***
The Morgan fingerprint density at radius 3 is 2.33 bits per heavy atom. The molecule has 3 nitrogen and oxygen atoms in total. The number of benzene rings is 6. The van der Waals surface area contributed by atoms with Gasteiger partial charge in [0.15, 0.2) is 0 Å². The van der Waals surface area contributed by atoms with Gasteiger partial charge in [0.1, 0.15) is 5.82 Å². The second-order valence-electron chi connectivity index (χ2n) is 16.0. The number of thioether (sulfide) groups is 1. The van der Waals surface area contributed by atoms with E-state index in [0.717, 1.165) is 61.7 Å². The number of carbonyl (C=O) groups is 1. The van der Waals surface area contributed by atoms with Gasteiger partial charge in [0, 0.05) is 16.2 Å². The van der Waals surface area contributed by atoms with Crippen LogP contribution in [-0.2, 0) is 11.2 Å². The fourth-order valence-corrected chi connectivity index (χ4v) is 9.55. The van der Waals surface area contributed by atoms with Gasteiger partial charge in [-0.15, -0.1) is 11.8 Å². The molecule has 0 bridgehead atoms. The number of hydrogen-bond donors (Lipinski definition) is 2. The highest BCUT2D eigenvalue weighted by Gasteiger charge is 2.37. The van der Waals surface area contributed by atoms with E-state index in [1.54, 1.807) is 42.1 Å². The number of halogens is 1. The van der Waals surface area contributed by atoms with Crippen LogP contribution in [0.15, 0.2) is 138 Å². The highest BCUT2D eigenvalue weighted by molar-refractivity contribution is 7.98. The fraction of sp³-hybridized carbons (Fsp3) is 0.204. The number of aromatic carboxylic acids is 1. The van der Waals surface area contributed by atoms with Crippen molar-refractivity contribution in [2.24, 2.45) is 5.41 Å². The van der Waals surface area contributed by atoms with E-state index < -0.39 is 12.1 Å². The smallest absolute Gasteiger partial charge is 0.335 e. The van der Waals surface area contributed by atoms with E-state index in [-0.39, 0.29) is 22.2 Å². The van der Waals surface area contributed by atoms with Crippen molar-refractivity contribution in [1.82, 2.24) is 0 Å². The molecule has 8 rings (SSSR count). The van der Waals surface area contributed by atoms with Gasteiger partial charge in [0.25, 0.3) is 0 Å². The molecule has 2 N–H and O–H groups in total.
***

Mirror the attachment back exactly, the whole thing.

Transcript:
The Morgan fingerprint density at radius 3 is 2.33 bits per heavy atom. The molecule has 3 nitrogen and oxygen atoms in total. The number of benzene rings is 6. The van der Waals surface area contributed by atoms with Gasteiger partial charge in [0.15, 0.2) is 0 Å². The van der Waals surface area contributed by atoms with Gasteiger partial charge in [0.1, 0.15) is 5.82 Å². The second-order valence-electron chi connectivity index (χ2n) is 16.0. The number of thioether (sulfide) groups is 1. The van der Waals surface area contributed by atoms with E-state index in [0.717, 1.165) is 61.7 Å². The number of carbonyl (C=O) groups is 1. The van der Waals surface area contributed by atoms with Gasteiger partial charge in [0, 0.05) is 16.2 Å². The van der Waals surface area contributed by atoms with Crippen LogP contribution in [-0.2, 0) is 11.2 Å². The fourth-order valence-corrected chi connectivity index (χ4v) is 9.55. The van der Waals surface area contributed by atoms with Gasteiger partial charge in [-0.15, -0.1) is 11.8 Å². The molecule has 0 bridgehead atoms. The number of hydrogen-bond donors (Lipinski definition) is 2. The highest BCUT2D eigenvalue weighted by Gasteiger charge is 2.37. The van der Waals surface area contributed by atoms with E-state index in [1.54, 1.807) is 42.1 Å². The number of halogens is 1. The van der Waals surface area contributed by atoms with Crippen LogP contribution in [0.15, 0.2) is 138 Å². The highest BCUT2D eigenvalue weighted by molar-refractivity contribution is 7.98. The fraction of sp³-hybridized carbons (Fsp3) is 0.204. The number of aromatic carboxylic acids is 1. The van der Waals surface area contributed by atoms with Crippen molar-refractivity contribution in [2.24, 2.45) is 5.41 Å². The van der Waals surface area contributed by atoms with E-state index < -0.39 is 12.1 Å². The smallest absolute Gasteiger partial charge is 0.335 e. The van der Waals surface area contributed by atoms with E-state index in [-0.39, 0.29) is 22.2 Å². The van der Waals surface area contributed by atoms with Crippen molar-refractivity contribution in [1.82, 2.24) is 0 Å². The molecule has 8 rings (SSSR count). The van der Waals surface area contributed by atoms with Gasteiger partial charge in [0.25, 0.3) is 0 Å². The molecule has 2 N–H and O–H groups in total.